Sunday, April 26, 2009

The Mountain Chicken

Frogs worldwide are feeling the effects of global warming, human encroachment, pollution, disease and many other life-threatening situations – most of them manmade.

The Caribbean island of Montserrat has long been a playground of the rich and famous; as well as, the rich and infamous. Montserrat is back in the news for a totally different reason. That reason is the Mountain Chicken.

Chytridomycosis, a fungal disease, has wiped out amphibian populations worldwide and now has a stranglehold on Montserrat. The mountain chicken is already critically endangered with hundreds of victims due to chytridomycosis. If something isn’t done soon, the mountain chicken could become extinct. It is believed that the disease entered Montserrat in late 2008 or early 2009.

What does chytridomycosis, a fungal disease that attacks amphibians, have to do with the possible extinction of the mountain chickens of Montserrat? Simple, once you realize the mountain chicken is actually a frog. It is probably the largest frog known to man, has been hunted by locals for food and has hind legs that resemble a chicken’s wing – hence mountain chicken.

Working with the Department of Forestry in Montserrat, a team from DWCT (Durrell Wildlife Conservation Trust), surveyed the condition of the frog population after they discovered the disease. The frogs’ condition was grave. A decision was made to evacuate as many healthy frogs as possible.

At this time it would appear that only one population of mountain chickens remains disease-free; although, biologist believe it’s just the calm before the storm.

“I remember being surrounded by calling frogs in Montserrat and the effect of the sound echoing off the sides of the valleys was magical,” says DWCT’s Head of Herpetology, Gerardo GarcĂ­a. “It has been very sad to return to these valleys and see them either empty or full of dead and dying frogs. The one positive aspect was that we were able to get to the main population in a place called Fairy Walk before the disease, and now these animals form the basis of our rescue efforts”.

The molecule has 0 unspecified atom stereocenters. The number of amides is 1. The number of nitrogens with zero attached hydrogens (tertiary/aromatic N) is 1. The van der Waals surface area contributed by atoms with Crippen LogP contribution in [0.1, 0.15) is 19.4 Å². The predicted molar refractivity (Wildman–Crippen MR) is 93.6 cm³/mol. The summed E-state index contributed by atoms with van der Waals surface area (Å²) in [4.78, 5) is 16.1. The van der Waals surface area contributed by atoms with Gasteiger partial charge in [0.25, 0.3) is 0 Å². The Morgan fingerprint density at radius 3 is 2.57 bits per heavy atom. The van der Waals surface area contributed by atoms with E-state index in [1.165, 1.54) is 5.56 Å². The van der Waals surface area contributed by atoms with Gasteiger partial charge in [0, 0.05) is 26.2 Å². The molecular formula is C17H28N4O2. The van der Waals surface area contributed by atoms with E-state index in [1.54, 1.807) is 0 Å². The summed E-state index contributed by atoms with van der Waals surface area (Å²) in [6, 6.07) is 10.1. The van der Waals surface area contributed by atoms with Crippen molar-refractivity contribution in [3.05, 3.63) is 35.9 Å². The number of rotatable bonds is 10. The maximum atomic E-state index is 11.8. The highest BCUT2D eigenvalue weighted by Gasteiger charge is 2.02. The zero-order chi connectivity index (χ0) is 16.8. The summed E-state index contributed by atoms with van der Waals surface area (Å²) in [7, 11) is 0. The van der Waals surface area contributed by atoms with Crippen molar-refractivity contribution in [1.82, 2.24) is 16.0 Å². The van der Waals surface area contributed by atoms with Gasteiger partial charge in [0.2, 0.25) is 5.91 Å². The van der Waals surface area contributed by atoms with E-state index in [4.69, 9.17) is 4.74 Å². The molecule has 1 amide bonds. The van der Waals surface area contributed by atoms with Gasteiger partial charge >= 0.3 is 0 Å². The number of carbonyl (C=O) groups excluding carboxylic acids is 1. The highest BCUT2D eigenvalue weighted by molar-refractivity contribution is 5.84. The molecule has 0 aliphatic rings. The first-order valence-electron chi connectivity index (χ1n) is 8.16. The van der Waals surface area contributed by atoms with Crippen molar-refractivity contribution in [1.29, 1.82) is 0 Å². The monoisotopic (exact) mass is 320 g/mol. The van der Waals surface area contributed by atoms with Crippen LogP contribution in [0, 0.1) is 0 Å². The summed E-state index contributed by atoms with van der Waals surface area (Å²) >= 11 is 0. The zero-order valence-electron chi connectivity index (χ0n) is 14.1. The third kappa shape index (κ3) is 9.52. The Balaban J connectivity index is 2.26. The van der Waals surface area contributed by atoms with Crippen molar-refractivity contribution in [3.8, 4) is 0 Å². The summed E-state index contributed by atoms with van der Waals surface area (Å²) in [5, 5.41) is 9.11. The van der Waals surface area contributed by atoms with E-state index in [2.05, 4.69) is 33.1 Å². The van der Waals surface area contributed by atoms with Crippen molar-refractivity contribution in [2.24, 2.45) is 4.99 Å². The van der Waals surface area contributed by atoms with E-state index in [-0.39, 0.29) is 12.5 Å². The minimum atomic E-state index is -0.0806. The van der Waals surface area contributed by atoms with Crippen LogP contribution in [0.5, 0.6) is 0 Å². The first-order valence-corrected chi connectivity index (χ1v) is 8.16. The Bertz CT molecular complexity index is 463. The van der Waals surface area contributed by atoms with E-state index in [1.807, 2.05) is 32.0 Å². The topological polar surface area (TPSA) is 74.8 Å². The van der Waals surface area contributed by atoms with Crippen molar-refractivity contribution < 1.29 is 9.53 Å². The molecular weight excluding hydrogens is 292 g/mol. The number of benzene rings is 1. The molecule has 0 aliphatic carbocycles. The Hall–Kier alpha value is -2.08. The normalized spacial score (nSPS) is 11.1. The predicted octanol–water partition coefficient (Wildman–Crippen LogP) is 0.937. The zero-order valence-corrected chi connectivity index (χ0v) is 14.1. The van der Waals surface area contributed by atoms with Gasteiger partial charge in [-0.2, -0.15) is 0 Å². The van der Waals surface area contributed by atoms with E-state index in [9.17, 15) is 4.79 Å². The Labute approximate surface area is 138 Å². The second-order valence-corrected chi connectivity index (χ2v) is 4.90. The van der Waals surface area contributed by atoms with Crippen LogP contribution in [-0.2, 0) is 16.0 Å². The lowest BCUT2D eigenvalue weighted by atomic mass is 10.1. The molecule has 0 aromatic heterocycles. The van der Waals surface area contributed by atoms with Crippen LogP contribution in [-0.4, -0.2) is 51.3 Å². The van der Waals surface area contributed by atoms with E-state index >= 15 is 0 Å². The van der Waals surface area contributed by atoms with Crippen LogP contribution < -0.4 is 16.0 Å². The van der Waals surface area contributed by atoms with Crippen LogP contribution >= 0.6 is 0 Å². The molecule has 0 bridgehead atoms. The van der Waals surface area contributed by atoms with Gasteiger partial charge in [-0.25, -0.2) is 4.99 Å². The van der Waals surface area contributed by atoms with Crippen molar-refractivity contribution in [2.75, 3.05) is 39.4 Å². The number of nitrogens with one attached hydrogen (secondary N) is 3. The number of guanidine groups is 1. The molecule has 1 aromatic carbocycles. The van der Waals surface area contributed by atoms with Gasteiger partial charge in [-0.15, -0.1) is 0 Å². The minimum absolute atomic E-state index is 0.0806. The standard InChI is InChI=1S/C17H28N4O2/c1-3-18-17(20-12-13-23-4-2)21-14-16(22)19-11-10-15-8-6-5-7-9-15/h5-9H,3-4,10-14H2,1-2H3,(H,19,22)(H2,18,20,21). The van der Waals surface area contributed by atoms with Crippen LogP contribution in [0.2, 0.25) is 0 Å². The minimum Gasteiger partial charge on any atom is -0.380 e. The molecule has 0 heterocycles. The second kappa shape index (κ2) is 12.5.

Can frogs fly? These critically-endangered frogs can. Fifty mountain chicken frogs were airlifted to safety thanks to a partnership between Durrell Wildlife Conservation Trust (DWCT), the Zoological Society of London (ZSL) and Parken Zoo in Stockholm, Sweden. Each partner received a batch of frogs to be the basis of a captive breeding program.

“As we see from elsewhere in the world, chytrid has spread to Montserrat with devastating effect,” says Quentin Bloxam, DWCT’s Director of Conservation Management. “We now have a strong collaboration between institutions that are well placed to lead this effort. The captive populations form a crucial part in protecting this species from extinction.”

“Our captive breeding unit means that we are now in a great position to support the Mountain chicken frogs from Montserrat at a time when their home is rife of this deadly disease,” says Ian Stephen, ZSL’s Assistant Curator of Herpetology. “This ex-situ rescue population gives genuine hope for the future survival of this species.”

It is worth noting that the mountain frog was driven to extinction on the island of Dominica by chytridmycosis in 2002. At that time, only two islands still had populations – the islands were Dominica and Montserrat.

Also noteworthy: The Montserrat Mountain Chicken Frog is listed as #158 on EDGE’s amphibian list. This list categorizes species regarding their threat-level and genetic distinction.

The following is a super video from National Geographic discussing the mountain chicken and the problems it faces today.

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